Annual Conference of the European Association of Adult Education EAEA was held in Copenhagen in June. Holistic approach on lifelong learning that takes into account all human skills was strongly advocated.
What did Icarus do wrong? He probably did not have enough “skills” to build the wings correctly or – even better – not to start his daredevil flight. The large triptych in the hall of the EAEA annual conference in Copenhagen with the falling Icarus seemed like a reminder: educate yourself, learn for your life, otherwise you will lose it!
Above in the hall of Icarus, carved in stone in the courtyard below: N.F.S. Grundtvig, the founder of modern adult education. He is the antidote to incompetence and ignorance. In the discussions and contributions of the conference his spirit was summoned accordingly.
Anna Nikowska, representative of the European Commission of the Employment Directorate-General, referred almost exclusively to job-related competences in her presentation on the “Upskilling-Strategy” of the European Commission. The community and the economy need capable people. They must be trained and educated. Unemployment is often associated with low qualifications. 22 percent of Europeans have too low a qualification.
Therefore, with the new program phase from 2021 within the priority “Social Europe”, this task will increasingly be taken into consideration. Worldwide, according to Katarina Popovic of the International Council for Adult Education, there are around 800 million illiterates – enough work for adult education. She emphasized that the gaze must be placed much more than just on vocational skills and mentioned, for example, climate protection or political and social competences.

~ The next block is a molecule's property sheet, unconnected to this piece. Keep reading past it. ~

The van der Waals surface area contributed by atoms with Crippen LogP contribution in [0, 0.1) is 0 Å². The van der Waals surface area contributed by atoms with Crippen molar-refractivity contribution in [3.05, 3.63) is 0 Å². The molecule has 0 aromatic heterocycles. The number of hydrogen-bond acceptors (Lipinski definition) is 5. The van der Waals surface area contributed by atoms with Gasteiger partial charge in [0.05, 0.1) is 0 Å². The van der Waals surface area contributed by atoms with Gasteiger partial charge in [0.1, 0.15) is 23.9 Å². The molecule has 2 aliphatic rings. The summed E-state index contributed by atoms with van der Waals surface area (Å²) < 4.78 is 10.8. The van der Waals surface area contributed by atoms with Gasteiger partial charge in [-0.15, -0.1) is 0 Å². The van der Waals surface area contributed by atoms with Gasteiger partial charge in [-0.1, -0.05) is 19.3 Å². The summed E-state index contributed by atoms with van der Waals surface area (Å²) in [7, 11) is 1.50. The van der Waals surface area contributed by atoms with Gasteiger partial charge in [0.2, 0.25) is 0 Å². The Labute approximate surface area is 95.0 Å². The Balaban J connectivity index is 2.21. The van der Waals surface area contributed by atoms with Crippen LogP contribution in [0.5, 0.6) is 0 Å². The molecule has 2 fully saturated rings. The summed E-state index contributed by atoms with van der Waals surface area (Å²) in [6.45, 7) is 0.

Not only does a person consist of his job, and the job is not just about professional skills. One should remember the classical concept from Germany, demanded the author Lene Rachel Andersen. The German concept of “Bildung” fits perfectly with the demand to look at people with all their abilities and their role for society.
The conference participants unanimously agreed with this tenor and advocated a “holistic approach” of adult education that takes into account all “human skills”. In addition to basic skills such as literacy or numeracy, this approach includes other competences, environment, health and citizenship and personal skills such as empathy or creativity.
Participants agreed it is necessary to promote not only vocational education, since one’s own education is not a purely private matter or a pastime, but ultimately always serves society. The EAEA has launched a project on the matter and is calling for power and joy in its manifesto “Adult Learning in the 21st Century: The Power and Joy of Learning”.
At the Copenhagen conference, the EAEA also elected a new board. The chairman is now the German Uwe Gartenschlaeger. He replaces Per Paludan Hansen from Denmark.